- Choosing baby clothes
- Choosing colours/decorations for the baby’s room
- Choosing a name
- Buying supplies (eg nappies, baby food)
- Packing your hospital bag
- Making a plan for when you’re away
- Choosing toys
Note: a lot of baby toys are very pleasing sensory-wise – they might be very soft or have a satisfying crinkle. By choosing baby toys with your child, you’re immediately getting rid of any options that might lead to sensory overwhelm/overload eg toys with annoying high-pitched tunes or toys that have an unwanted smell. This also gives you chance to talk through sharing – could you make a box for baby and a box for your other child which has the same toys in so they can both enjoy playing with them at the same time? This encourages your child to play with the new baby without also having to deal with the difficult social skills of sharing, waiting or taking turns.
By letting them be a part of the process we’re helping them work through some of their emotions, giving them a small sense of control and preparing as a family for this big transition.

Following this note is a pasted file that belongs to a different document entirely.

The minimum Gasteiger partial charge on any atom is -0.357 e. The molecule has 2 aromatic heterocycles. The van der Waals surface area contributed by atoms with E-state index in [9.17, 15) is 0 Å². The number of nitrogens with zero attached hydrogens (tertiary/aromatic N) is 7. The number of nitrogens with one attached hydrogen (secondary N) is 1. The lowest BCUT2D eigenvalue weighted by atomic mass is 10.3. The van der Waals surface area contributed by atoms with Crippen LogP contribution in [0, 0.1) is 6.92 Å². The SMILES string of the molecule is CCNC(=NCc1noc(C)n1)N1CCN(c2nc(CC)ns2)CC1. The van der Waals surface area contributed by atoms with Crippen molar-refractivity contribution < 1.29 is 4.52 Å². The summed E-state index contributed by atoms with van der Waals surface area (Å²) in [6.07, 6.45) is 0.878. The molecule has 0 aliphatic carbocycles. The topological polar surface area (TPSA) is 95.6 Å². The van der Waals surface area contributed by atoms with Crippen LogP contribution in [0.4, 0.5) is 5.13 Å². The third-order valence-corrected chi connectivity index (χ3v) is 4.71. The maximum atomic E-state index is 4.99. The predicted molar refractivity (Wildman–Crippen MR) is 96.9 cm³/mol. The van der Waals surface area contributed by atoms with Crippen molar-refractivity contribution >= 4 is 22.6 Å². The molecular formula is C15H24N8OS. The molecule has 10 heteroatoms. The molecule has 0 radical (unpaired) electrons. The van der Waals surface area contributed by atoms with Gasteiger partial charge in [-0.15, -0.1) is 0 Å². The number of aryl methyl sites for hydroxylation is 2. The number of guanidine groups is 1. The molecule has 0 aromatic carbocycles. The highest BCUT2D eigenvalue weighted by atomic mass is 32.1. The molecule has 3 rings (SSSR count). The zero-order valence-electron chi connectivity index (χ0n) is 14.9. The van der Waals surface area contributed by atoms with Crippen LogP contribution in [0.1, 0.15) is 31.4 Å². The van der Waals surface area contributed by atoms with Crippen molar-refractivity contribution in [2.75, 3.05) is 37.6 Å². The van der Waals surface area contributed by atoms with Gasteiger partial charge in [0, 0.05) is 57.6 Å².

Identify potential sensory difficulties
We can all think of some of the hardships of a new baby being around – interrupted sleep, noisy screaming/crying, smelly nappies – but for autistic children these sensory challenges can be incredibly overwhelming, especially if they’re not prepared for them. Don’t panic immediately – some children are able to develop tolerance to certain smells and noises but this takes time. Can you turn it into “the baby game” where you practise listening to a crying baby or smelling something similar to a nappy for a few minutes each day to get ready for it? Can you visit a friend or family member who has a baby for a short period of time to start to build some tolerance?